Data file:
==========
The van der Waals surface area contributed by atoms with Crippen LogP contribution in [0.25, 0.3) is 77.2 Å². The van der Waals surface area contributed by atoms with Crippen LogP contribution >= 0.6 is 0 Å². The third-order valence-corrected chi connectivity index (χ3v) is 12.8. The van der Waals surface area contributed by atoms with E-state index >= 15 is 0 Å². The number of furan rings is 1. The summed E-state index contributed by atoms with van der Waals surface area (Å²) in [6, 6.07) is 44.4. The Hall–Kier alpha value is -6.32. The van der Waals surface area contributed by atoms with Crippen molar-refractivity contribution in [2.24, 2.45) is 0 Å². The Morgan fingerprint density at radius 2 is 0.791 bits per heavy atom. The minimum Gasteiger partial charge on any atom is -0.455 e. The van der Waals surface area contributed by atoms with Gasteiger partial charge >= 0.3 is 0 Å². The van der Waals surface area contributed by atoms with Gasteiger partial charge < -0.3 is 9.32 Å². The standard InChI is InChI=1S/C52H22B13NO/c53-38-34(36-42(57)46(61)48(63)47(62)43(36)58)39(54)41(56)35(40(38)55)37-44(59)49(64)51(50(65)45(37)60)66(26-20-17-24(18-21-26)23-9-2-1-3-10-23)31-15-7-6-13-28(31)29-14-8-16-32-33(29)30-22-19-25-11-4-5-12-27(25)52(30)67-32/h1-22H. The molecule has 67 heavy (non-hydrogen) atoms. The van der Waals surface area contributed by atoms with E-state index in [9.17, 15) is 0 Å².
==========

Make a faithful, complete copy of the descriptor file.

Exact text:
The van der Waals surface area contributed by atoms with Crippen LogP contribution in [0.25, 0.3) is 77.2 Å². The van der Waals surface area contributed by atoms with Crippen LogP contribution >= 0.6 is 0 Å². The third-order valence-corrected chi connectivity index (χ3v) is 12.8. The van der Waals surface area contributed by atoms with E-state index >= 15 is 0 Å². The number of furan rings is 1. The summed E-state index contributed by atoms with van der Waals surface area (Å²) in [6, 6.07) is 44.4. The Hall–Kier alpha value is -6.32. The van der Waals surface area contributed by atoms with Crippen molar-refractivity contribution in [2.24, 2.45) is 0 Å². The Morgan fingerprint density at radius 2 is 0.791 bits per heavy atom. The minimum Gasteiger partial charge on any atom is -0.455 e. The van der Waals surface area contributed by atoms with Gasteiger partial charge >= 0.3 is 0 Å². The van der Waals surface area contributed by atoms with Gasteiger partial charge < -0.3 is 9.32 Å². The standard InChI is InChI=1S/C52H22B13NO/c53-38-34(36-42(57)46(61)48(63)47(62)43(36)58)39(54)41(56)35(40(38)55)37-44(59)49(64)51(50(65)45(37)60)66(26-20-17-24(18-21-26)23-9-2-1-3-10-23)31-15-7-6-13-28(31)29-14-8-16-32-33(29)30-22-19-25-11-4-5-12-27(25)52(30)67-32/h1-22H. The molecule has 67 heavy (non-hydrogen) atoms. The van der Waals surface area contributed by atoms with E-state index in [9.17, 15) is 0 Å².